Home>Engagement>Aid Projects>Africa>Zambia et. al.: building on existing achievements

Audiological care is very limited in Africa's developing countries. In Zambia, for example, there are only five Ear Nose and Throat specialists and one audiologist to cover the whole country. Since 2014, the Hear the World Foundation has supported the Sound Seekers project to provide audiological care on a sustainable basis. While the past years were dedicated to building up services, the future focus lies on building on existing achievements.

Place & Year

Cameroon, the Gambia, Malawi, Sierra Leone, Zambia, since 2015

Project Partners

Sound Seekers


Technology Funding Knowledge

Main Focus

Children Providing audiological care for children in low-income countries is a focal area of the Hear the World Foundation’s activities.
Professional training The Hear the World Foundation supports projects that enable continuous audiological training for professionals on site.
Prevention of hearing loss The Hear the World Foundation globally promotes awareness for the topics of hearing and hearing loss and thus actively contributes toward the prevention of hearing loss.
Programs for parents & families By supporting self-help groups for parents, the Hear the World Foundation makes an important contribution, thus ensuring that affected parents receive specific help and assistance.

Sustainable audiological care is needed in Africa’s developing countries. For children, good hearing is essential to receive an education, and thus improve their chance of escaping from poverty. Since 2012, the charitable organization, Sound Seekers, has established two audiology clinics in Cameroon and Zambia, trained medical staff, and organized placements for volunteer audiologists to provide refresher training. Last year, with the support of the Hear the World Foundation, Sound Seekers set up a training program for audiologists in Lusaka, Zambia. These well-equipped laboratories enabled Sound Seekers to provide audiological care to hundreds of Zambian patients each month. In addition to financial support and expertise, the Hear the World Foundation also supported the project through the donation of hearing aids.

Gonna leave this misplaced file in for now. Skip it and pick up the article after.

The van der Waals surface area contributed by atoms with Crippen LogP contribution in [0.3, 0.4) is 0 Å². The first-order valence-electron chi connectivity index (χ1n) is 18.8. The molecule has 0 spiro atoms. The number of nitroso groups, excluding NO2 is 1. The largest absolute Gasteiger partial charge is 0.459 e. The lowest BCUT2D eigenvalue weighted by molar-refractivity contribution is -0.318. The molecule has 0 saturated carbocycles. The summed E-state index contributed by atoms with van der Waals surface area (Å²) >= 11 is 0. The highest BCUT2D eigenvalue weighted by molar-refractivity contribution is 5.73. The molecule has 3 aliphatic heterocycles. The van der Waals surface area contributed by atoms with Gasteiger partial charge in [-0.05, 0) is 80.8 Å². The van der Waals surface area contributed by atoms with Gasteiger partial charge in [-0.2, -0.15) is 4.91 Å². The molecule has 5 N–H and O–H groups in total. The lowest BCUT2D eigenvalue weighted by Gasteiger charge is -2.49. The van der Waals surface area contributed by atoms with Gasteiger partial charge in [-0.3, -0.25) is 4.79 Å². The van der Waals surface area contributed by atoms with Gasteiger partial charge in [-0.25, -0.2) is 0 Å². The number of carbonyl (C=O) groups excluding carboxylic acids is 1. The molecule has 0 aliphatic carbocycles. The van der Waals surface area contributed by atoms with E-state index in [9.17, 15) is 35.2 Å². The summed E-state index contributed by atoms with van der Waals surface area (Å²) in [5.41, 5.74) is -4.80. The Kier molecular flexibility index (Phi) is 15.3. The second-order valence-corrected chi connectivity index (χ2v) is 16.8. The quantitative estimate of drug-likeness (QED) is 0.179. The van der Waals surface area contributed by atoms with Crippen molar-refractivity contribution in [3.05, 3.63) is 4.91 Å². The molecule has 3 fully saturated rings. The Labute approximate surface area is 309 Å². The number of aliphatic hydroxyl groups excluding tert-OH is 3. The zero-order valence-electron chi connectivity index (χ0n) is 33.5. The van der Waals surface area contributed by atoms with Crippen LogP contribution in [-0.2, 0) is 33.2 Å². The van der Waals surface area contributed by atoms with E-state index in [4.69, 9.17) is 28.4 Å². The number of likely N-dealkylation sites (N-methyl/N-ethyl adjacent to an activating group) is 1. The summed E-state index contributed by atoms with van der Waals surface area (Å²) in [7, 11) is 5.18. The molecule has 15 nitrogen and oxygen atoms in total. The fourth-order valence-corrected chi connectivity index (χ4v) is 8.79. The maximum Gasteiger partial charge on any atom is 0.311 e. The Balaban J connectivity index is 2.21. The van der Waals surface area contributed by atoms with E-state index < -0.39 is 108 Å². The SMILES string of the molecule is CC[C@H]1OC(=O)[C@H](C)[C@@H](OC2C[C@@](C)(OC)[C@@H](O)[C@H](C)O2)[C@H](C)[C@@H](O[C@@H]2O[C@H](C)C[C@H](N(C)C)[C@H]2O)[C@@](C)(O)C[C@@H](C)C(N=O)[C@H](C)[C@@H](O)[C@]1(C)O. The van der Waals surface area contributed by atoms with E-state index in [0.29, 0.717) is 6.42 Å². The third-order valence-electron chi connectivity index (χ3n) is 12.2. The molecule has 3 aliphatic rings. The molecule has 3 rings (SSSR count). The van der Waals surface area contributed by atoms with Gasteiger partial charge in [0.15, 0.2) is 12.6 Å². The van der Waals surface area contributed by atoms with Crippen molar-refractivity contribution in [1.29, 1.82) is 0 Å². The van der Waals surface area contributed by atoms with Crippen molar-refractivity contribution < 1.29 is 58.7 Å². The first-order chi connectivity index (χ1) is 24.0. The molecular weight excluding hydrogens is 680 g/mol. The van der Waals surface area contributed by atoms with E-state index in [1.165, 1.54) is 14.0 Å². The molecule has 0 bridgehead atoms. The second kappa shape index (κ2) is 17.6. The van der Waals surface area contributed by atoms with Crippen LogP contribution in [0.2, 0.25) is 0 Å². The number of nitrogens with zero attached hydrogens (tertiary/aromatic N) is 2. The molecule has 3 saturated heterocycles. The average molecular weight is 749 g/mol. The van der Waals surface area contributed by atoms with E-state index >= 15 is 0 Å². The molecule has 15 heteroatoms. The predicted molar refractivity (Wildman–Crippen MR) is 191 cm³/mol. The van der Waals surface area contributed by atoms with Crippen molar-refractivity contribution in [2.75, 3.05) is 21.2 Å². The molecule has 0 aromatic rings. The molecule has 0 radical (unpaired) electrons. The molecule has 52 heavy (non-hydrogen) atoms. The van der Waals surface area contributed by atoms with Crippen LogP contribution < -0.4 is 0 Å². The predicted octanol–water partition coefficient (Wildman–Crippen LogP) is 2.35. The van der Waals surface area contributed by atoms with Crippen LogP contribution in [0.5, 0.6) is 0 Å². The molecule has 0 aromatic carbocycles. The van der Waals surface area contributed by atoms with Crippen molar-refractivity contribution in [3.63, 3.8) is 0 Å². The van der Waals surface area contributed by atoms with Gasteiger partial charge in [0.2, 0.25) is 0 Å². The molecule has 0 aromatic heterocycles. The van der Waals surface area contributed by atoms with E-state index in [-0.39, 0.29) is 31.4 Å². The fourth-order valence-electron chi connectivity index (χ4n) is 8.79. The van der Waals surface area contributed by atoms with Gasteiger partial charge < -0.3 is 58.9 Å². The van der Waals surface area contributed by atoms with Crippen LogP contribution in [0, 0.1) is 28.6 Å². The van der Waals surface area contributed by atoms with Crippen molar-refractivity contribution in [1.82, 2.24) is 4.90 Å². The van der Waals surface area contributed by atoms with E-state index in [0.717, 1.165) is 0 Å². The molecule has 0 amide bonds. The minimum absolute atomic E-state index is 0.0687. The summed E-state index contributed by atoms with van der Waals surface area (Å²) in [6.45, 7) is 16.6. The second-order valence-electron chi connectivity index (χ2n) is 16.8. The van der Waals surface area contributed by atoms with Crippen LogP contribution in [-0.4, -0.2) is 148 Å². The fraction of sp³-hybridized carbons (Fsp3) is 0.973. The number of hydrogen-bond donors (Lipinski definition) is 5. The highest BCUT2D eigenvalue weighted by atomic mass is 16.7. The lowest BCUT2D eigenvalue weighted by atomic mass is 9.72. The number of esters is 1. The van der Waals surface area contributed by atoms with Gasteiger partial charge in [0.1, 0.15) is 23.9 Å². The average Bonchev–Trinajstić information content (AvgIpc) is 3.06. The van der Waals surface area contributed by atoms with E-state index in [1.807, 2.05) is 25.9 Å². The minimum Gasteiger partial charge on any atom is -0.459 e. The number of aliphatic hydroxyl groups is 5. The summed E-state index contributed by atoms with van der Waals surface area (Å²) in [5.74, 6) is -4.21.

Rounding up basic audiology service

This year’s aim is to build on the past achievements of the different projects. With the support of the Hear the World Foundation, Sound Seekers will finalize establishing a hospitals’ basic audiology service by sound treating the audiology testing room. Furthermore the hospital staff, in Cameroon and Zambia, will be able to make acrylic custom ear molds by providing them with the necessary training and equipment. By filling those gaps, the local teams will be able to independently provide amplification to patients, including custom made ear molds.


Supplying hearing aids to five African countries

In 2015, Sound Seekers set up a hearing aid refurbishment project (HARP), in Lusaka, Zambia. A small team, including one profoundly deaf man, cleaned and recalibrated hearing aids collected by UK hospitals and sent them to the projects in Cameroon, Gambia, Malawi, Sierra Leone and Zambia. So far approximately 500 hearing aids have been dispatched. This year, the Hear the World Foundation provided new digital hearing aids to audiology projects in five African countries to meet the rising demand. To ensure these hearing aids will be correctly fitted, volunteers will be sent to all five countries to train the local staff.


Refurbishing used hearing aids

The Hear the World Foundation has further supported the project in Zambia through professional expertise: Adrian Sailer, a Sonova employee, supported the HARP team in Zambia in logistics. His aim was to make old hearing aids reusable. Adrian sorted, tested and cleaned hearing aids and trained the staff to use the Phonak software . He was accompanied by his wife, a trained emergency doctor, who supported the team at the hospital. “Their engagement was highly appreciated by the whole team. Thanks to Adrian’s work, we now have an overview of the hearing aids and a more systematic process to sort, clean and test the material”, says Emily Bell, Programme Manager, Sound Seekers. Read more about Adrian’s volunteering experience.